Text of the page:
Tag Archives: San Ignacio

The road to Buenos Aires

18 Oct
Vintage car, Colonia, Uruguay

Uruguay has lots of lovely vintage cars.

Buenos Aires, Argentina
[by Paula]

The urge to just get ‘there’ – wherever there may be – is not something with which the slow traveller is familiar. Whilst most of us have goals and destinations in mind, the desire to arrive has to be resisted, or else you’re not really going to appreciate the things that happen along the way.

For some reason, however, our journey from Iguazu Falls down to Buenos Aires often felt more like ‘the road to Buenos Aires’ than simply ‘the road’. Why so impatient? Perhaps it was simply the allure of what we knew would be a fabulous city, where there would be people we knew, a social life, pavement cafes, bars, gorgeous restaurants, culture, and a cute little apartment with our name on it. Hard to see what the rush was really.

It would have been easy just to drive straight there, but we were still keen to see Uruguay and to make a few other stops in northern Argentina.

Jesuit mission, San Ignacio, Argentina

The evening walking tour told the story of the Jesuit missions using holograms and lights.

From Iguazu we headed south, picking up a couple of French hitch-hikers on the way and all stopping to camp together in (another) Jesuit mission town called San Ignacio. We were feeling a bit missioned-out by this stage, but here they had an interesting way of presenting the history of the mission, through a night-time sound and light show that was not as cheesy as it sounds.

Back at the campsite we met a young Swiss couple who had just begun a road trip in a local car they’d bought in Buenos Aires. Occasionally we meet people on the road who are clearly running away from something – they’re either (we speculate) literally running from the authorities, or trying to escape some rather more amorphous demons. All the signs were there that they fitted into the former category. I don’t know what it was – maybe it was the fact that a guy in his late 20s was travelling with a girl just out of high school, who clearly had no idea what their plans were. Or perhaps it was the fact that he’d been banned from driving in his own country and was hoping to drive around South America without a licence. Now, we’ve done some bloody stupid things on this trip but, er, good luck with that.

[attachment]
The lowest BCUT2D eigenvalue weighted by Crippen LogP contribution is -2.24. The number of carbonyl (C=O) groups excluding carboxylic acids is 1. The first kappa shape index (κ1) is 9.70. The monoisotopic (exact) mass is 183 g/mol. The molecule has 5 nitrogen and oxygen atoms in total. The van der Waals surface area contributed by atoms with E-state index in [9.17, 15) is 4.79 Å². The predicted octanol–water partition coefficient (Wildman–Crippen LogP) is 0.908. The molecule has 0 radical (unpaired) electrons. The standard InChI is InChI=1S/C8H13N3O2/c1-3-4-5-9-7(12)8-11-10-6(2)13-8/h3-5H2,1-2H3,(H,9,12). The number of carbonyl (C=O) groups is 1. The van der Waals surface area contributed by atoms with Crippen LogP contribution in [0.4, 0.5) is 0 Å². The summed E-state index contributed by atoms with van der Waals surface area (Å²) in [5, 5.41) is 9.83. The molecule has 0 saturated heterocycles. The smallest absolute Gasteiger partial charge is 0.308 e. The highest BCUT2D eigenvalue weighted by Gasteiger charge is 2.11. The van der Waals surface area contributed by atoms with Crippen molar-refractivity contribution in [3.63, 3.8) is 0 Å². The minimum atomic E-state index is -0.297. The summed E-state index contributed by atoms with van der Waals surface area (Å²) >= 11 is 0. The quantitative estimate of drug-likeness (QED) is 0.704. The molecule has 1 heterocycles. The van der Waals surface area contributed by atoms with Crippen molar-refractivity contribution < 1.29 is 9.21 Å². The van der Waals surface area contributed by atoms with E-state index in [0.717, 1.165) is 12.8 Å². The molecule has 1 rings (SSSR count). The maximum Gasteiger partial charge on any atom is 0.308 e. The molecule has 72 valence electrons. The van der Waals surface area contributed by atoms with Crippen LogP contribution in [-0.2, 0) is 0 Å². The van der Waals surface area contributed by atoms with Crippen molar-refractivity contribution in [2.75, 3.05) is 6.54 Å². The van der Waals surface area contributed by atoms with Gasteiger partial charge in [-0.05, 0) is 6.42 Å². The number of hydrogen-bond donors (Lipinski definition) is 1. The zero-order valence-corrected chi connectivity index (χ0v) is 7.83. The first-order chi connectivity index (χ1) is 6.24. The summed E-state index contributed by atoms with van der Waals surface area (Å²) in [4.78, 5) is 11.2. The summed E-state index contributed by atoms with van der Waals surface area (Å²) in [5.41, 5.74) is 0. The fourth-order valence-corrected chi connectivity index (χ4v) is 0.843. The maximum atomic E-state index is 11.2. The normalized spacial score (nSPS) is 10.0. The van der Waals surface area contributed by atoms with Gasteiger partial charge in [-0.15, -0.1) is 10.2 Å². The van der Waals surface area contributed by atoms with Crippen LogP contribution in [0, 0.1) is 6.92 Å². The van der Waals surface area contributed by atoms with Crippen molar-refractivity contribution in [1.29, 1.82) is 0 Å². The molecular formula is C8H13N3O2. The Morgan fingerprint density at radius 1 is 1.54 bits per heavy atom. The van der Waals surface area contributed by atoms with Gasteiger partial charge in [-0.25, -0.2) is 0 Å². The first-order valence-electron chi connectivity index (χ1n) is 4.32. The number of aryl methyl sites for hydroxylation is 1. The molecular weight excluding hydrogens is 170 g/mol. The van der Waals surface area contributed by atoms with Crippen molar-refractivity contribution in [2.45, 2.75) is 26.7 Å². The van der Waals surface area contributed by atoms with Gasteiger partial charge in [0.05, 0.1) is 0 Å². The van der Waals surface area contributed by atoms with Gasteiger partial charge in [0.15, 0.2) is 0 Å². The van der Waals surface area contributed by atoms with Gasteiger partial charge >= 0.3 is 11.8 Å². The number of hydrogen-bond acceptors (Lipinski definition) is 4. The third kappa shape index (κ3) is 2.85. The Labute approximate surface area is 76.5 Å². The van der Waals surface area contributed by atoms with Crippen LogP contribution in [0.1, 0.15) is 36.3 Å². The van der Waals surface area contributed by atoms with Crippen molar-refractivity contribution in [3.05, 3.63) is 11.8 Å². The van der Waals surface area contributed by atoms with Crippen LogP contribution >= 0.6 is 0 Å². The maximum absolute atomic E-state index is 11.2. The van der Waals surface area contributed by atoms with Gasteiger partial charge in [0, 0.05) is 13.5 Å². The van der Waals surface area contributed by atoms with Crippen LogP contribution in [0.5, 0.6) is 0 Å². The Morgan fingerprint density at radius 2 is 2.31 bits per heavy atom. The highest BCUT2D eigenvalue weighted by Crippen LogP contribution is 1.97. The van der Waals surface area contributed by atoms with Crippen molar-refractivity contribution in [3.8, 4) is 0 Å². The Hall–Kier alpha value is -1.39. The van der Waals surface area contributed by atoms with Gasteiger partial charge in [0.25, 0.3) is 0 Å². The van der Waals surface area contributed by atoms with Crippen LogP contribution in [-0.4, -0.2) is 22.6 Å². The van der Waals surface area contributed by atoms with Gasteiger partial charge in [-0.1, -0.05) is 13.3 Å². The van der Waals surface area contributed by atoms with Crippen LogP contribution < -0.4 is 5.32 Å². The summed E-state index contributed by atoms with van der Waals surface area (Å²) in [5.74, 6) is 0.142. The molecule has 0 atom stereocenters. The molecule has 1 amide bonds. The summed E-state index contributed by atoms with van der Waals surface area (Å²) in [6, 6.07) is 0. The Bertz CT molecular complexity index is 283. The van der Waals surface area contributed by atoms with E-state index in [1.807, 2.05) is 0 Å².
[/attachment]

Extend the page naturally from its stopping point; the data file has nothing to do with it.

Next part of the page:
Further south, in the tiny town of Yapeyú, we were reminded again of the sheer pointlessness of turning up anywhere in Argentina between about 1pm and 5pm. As we were just about to give up and leave the ‘closed’ campsite we were reminded by a neighbour that it was siesta time.

“The owners are there, but they’re sleeping!” they said. “That’s okay, we’ll go off and do some food shopping while we wait,” we said. Oh bugger, all the shops are shut too. Um…

Next morning the black clouds came scudding back. We drove to the town of Mercedes in horrendous rain. Despite it being one of the flattest, straightest roads in existence, we could see nothing of the horizon.

Rainy day, Argentina

Really looking forward to setting up camp tonight..

Several potential camping options were impossible due to the volume of water. We eventually pulled into a place that was effectively closed for off-season but was the least flooded option we could find. Sloshing to the disgusting and, ironically, water-less toilets was a major expedition.